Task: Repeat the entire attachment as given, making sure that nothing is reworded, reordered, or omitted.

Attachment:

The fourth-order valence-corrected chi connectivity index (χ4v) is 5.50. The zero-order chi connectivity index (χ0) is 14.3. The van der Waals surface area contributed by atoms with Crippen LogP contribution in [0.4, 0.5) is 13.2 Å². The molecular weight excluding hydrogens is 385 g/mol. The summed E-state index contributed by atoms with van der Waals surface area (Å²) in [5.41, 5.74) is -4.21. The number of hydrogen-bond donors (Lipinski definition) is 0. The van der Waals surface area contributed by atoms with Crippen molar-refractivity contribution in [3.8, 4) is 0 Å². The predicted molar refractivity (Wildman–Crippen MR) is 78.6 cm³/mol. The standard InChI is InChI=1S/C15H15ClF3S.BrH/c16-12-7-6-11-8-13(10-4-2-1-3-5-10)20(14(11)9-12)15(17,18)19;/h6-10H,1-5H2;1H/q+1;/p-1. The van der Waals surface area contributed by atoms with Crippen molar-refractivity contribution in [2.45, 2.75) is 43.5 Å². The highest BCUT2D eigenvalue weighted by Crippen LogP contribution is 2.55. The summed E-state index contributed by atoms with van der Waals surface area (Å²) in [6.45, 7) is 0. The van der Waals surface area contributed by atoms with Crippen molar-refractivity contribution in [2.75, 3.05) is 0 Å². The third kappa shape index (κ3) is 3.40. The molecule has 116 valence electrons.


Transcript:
The fourth-order valence-corrected chi connectivity index (χ4v) is 5.50. The zero-order chi connectivity index (χ0) is 14.3. The van der Waals surface area contributed by atoms with Crippen LogP contribution in [0.4, 0.5) is 13.2 Å². The molecular weight excluding hydrogens is 385 g/mol. The summed E-state index contributed by atoms with van der Waals surface area (Å²) in [5.41, 5.74) is -4.21. The number of hydrogen-bond donors (Lipinski definition) is 0. The van der Waals surface area contributed by atoms with Crippen molar-refractivity contribution in [3.8, 4) is 0 Å². The predicted molar refractivity (Wildman–Crippen MR) is 78.6 cm³/mol. The standard InChI is InChI=1S/C15H15ClF3S.BrH/c16-12-7-6-11-8-13(10-4-2-1-3-5-10)20(14(11)9-12)15(17,18)19;/h6-10H,1-5H2;1H/q+1;/p-1. The van der Waals surface area contributed by atoms with Crippen molar-refractivity contribution in [2.45, 2.75) is 43.5 Å². The highest BCUT2D eigenvalue weighted by Crippen LogP contribution is 2.55. The summed E-state index contributed by atoms with van der Waals surface area (Å²) in [6.45, 7) is 0. The van der Waals surface area contributed by atoms with Crippen molar-refractivity contribution in [2.75, 3.05) is 0 Å². The third kappa shape index (κ3) is 3.40. The molecule has 116 valence electrons.